A party soundtracked by obscure funk, filtered dub electro and deep house. A venue more suited to drunken karaoke. Two girls limbo-dancing under a piece of god-knows-what held up by their unsteady cohorts. Suffice to say, Naive Melody's Bank Holiday celebration followed few rules.
Inside, decorations of shimmering tinsel strips and balloons with blinking LEDs adorned the tiny space. With ample seats scattered around the dance floor, you could have easily mistaken it all for some twisted wedding reception. As the bar queue revealed itself to be non-existent, or ultra-efficient at worst, the piles of silly string scattered around confirmed that the party poppers had already been used. Still, the night was yet young.
With the clock past midnight and the guest on the decks, an expectant crowd prepared for a night with a legend. From Madchester to Sabres of Paradise, Two Lone Swordsmen and Nine O'clock Drop, Andrew Weatherall has helped to carve and craft more music than most, and everyone inside wanted a piece.
Photo credit: Joseph T Denyer
Starting from near standstill, a selection of strange electronic sleaze dominated his opening hours. Impossible to truly pinpoint, it was a dark, atmospheric sound befitting a man whose fingers have found themselves rooted in the heart of so many flavoursome pies. Couch house, electro funk and disco breaks are the closest descriptions—yet none seem accurate enough.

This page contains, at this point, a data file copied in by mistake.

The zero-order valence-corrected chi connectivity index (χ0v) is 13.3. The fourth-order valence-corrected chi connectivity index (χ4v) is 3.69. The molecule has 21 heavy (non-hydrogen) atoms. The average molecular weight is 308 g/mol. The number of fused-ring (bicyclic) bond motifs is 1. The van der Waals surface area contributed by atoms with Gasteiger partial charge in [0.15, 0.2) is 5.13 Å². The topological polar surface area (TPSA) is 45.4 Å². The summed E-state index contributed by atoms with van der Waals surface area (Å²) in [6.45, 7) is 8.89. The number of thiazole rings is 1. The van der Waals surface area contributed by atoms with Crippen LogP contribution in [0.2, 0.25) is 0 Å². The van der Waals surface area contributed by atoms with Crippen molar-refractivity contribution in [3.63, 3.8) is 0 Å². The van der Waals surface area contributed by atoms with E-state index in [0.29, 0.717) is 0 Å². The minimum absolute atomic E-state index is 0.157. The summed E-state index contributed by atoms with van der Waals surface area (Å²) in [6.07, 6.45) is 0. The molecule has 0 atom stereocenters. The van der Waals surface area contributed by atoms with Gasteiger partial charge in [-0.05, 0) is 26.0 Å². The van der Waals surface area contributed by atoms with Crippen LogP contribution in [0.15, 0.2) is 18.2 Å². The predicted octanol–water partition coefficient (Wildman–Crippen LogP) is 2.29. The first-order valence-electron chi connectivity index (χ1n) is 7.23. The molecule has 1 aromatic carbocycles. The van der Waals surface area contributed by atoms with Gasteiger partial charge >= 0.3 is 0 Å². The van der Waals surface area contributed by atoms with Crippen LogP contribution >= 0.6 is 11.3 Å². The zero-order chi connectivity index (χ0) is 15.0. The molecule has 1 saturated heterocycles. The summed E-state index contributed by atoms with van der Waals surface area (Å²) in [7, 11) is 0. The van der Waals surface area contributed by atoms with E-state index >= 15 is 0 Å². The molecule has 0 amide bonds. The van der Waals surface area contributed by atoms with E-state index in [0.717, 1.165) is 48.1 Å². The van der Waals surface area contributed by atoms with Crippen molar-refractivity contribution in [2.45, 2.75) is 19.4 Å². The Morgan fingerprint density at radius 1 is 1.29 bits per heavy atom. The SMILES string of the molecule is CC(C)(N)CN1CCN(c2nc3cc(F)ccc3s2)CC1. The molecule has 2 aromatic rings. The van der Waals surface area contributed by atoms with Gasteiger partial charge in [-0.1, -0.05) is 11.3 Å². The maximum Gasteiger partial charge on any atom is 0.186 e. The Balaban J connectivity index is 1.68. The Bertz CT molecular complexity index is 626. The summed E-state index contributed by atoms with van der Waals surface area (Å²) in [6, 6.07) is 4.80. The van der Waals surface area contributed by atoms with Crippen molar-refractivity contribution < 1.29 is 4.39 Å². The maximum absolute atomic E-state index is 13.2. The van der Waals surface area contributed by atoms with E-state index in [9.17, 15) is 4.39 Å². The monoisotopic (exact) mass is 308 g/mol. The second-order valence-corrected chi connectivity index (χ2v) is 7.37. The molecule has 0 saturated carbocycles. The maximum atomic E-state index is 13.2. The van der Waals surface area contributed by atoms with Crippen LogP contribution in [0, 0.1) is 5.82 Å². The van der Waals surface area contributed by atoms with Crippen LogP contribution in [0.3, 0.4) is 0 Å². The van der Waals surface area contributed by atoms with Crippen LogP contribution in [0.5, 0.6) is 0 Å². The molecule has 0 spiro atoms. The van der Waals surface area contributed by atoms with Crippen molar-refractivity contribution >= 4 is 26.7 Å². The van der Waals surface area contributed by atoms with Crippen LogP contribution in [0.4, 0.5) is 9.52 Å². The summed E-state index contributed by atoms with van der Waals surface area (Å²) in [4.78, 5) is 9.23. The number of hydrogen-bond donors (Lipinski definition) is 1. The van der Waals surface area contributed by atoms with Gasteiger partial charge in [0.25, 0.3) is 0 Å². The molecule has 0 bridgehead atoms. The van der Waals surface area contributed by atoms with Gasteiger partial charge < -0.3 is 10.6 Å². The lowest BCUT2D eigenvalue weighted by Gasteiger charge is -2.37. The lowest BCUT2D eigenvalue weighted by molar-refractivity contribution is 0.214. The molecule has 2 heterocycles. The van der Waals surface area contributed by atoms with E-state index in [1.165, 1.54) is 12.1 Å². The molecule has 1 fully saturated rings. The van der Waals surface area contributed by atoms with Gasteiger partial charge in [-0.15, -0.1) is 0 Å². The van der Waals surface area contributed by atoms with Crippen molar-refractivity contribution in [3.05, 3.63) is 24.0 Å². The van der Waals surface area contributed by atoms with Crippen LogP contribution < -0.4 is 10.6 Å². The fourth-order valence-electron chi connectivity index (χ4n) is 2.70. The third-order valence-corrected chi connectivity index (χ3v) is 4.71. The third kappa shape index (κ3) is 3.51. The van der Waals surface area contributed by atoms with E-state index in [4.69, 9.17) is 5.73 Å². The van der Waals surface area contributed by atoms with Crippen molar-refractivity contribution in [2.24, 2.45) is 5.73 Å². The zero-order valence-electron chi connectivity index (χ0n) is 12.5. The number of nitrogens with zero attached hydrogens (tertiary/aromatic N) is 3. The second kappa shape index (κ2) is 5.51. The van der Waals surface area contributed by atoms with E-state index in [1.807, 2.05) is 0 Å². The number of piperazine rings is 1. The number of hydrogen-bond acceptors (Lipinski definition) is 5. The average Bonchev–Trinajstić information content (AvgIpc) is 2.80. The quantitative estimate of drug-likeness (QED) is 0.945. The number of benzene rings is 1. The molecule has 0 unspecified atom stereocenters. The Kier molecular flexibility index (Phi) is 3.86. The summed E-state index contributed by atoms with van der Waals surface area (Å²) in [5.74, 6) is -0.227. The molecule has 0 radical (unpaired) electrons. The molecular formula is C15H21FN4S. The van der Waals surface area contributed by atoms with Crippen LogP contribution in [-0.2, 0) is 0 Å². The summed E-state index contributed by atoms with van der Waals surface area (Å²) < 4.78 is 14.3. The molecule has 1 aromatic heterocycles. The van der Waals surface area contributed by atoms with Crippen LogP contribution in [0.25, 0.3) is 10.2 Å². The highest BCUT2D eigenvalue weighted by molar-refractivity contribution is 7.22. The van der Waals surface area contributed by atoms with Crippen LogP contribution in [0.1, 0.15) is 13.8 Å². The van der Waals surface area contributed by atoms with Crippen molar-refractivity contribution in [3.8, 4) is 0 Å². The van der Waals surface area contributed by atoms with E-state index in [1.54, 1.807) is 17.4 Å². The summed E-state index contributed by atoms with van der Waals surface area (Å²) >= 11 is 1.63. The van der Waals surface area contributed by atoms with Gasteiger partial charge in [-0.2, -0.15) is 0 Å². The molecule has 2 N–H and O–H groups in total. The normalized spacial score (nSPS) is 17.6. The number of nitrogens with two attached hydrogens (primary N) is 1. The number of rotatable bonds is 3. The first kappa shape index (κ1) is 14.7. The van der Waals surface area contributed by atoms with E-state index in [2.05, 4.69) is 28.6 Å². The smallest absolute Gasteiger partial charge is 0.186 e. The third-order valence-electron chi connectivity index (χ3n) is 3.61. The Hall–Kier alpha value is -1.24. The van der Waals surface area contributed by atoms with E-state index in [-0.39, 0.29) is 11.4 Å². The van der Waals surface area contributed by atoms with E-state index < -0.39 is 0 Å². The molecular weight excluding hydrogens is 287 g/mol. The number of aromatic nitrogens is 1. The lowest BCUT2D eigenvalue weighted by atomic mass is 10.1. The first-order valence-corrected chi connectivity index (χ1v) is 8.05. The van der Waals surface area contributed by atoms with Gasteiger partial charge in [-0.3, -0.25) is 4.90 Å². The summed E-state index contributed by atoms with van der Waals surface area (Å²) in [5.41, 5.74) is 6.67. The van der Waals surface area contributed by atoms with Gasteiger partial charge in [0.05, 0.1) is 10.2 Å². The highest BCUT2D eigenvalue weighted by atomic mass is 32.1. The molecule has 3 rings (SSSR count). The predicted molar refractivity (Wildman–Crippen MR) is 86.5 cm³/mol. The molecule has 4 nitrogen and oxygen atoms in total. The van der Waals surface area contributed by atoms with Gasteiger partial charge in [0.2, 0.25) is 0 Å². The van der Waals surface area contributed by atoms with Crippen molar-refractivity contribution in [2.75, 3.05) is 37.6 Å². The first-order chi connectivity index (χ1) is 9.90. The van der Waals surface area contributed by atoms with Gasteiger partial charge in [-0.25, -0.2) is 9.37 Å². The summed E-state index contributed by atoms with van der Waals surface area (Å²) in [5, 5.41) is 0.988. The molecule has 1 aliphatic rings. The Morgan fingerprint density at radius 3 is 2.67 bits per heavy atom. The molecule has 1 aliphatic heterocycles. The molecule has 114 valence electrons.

The bizarre, Broken Flowers soundtracked, Aeroplane remixed "Yegelle Tezete" by Mulatu Astatke perhaps provides the best example of what went down. An afrobeat jazz roller such as this could only really be worked by Andrew Weatherall and, somehow, worked it was. DJs that cater for many tastes risk leaving some wanting. But those who did feel restricted by the laidback pace and relaxed rather than relentless music policy finally got the solid beats they'd been expecting. The closing hour-and-a-half was a crisp selection of chugging four-fours that contrasted well with the overriding sound of the night.
Even so, the punchy house and tech rolling from the soundsystem all wore the stereotypical Weatherall warmth, keeping the dance floor thoroughly rammed until close. As 4 AM rolled in and the hordes moved towards the door, only two questions remained: "What was that music?" and "How did everyone get so disgustingly sweaty?" The answer to both is the same. Andrew Weatherall.